This summer New York City’s public-hospital system identified the areas most at risk of a resurgence of Covid-19 and enlisted community-based organizations to help educate residents and test and trace for the virus.
Now, with the new coronavirus resurgent across pockets of the city, some say this summer’s effort was insufficient and focused on the wrong neighborhoods.
Earlier this week, New York Gov. Andrew Cuomo ordered new restrictions on communities around the state where the virus has rebounded. The affected areas have higher positivity rates of Covid-19 than the rest of the state and include communities in nine ZIP Codes in Brooklyn and Queens that the city has been tracking for weeks as hot spots. Large Orthodox Jewish communities reside in most of the hot spots.
Of the nine ZIP Codes targeted by the city, only one was listed as a high priority this summer by the Health + Hospitals system in a request for grant applications from community-based organizations to help test and trace the virus. Five of the nine ZIP Codes were listed as a low priority and three weren’t listed at all.
Health officials said the neighborhoods under scrutiny now weren’t as high a priority in the summer when other areas were experiencing worsening numbers or were improving at a slower rate than the citywide average.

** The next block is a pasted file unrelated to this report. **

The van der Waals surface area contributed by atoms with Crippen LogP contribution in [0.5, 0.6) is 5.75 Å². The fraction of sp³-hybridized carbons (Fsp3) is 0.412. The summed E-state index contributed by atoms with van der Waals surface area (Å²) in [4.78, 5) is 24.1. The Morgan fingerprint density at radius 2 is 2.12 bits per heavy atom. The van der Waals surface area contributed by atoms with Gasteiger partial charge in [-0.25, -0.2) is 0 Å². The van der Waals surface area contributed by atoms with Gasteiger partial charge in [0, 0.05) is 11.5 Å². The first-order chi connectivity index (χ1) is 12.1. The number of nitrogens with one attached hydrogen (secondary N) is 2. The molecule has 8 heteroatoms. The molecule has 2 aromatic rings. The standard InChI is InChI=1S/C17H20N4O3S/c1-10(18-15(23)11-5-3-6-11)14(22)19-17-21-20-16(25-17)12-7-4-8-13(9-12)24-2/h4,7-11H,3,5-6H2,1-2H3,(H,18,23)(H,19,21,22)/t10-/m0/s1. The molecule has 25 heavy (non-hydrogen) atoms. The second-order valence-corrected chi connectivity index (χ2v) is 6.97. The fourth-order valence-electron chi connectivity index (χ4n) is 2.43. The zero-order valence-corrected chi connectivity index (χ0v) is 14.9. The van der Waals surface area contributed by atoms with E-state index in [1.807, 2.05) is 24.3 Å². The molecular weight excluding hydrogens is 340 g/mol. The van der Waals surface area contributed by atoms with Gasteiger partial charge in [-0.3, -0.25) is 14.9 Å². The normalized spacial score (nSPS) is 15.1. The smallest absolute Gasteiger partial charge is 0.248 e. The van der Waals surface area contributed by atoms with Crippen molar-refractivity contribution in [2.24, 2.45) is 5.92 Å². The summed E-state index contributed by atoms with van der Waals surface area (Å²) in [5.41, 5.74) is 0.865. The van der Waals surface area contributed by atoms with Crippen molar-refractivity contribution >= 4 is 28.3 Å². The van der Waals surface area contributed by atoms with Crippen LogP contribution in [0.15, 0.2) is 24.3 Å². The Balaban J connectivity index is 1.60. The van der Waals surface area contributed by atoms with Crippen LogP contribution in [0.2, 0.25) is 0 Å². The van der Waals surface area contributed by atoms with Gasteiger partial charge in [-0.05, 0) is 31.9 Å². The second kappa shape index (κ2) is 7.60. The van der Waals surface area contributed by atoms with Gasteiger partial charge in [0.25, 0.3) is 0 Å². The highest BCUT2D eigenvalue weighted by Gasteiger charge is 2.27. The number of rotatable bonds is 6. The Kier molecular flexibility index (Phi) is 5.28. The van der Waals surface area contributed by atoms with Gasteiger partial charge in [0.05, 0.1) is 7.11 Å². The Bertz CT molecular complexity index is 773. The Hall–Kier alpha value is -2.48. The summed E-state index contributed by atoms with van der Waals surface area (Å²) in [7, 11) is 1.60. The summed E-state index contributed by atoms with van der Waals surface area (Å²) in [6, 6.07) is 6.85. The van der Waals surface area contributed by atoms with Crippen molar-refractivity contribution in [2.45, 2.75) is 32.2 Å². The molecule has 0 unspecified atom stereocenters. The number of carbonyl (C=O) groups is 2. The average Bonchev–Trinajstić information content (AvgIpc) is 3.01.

None of the community-based organizations awarded grants under the program were from the Orthodox community. But officials said that many organizations had now been enlisted to help with the response to the surge in Orthodox neighborhoods.
Officials said that one aim of the city’s outreach to community-based organizations was to address structural conditions of racism that exacerbated the effects of the pandemic. City data show that the pandemic disproportionately affected low-income neighborhoods and people of color compared with whites and higher-income neighborhoods.
Christopher Miller, a spokesman for the city’s hospital system, Health + Hospitals, said: “We continue to identify new organizations to partner with as positivity increases in certain neighborhoods.”
The city’s health department, which also does education on the virus, said since February it has done extensive outreach in the communities that are now under lockdowns. The outreach includes advertisements in local newspapers in multiple languages, community round tables and talks with leaders, including rabbis. In late August, officials also began distributing masks at synagogues and conducting testing, according to the health department.
City officials said they have also recently increased testing in these communities.
Carlina Rivera, the Democratic chairwoman of New York City Council’s committee on hospitals, said the hospital system hasn’t been forthcoming about the methods it used to prioritize certain areas or about how many contact tracers speak languages such as Yiddish.
“We think Health and Hospitals is doing their best, but that just might not be enough for an organization that is used to emergency treatment inside a hospital,”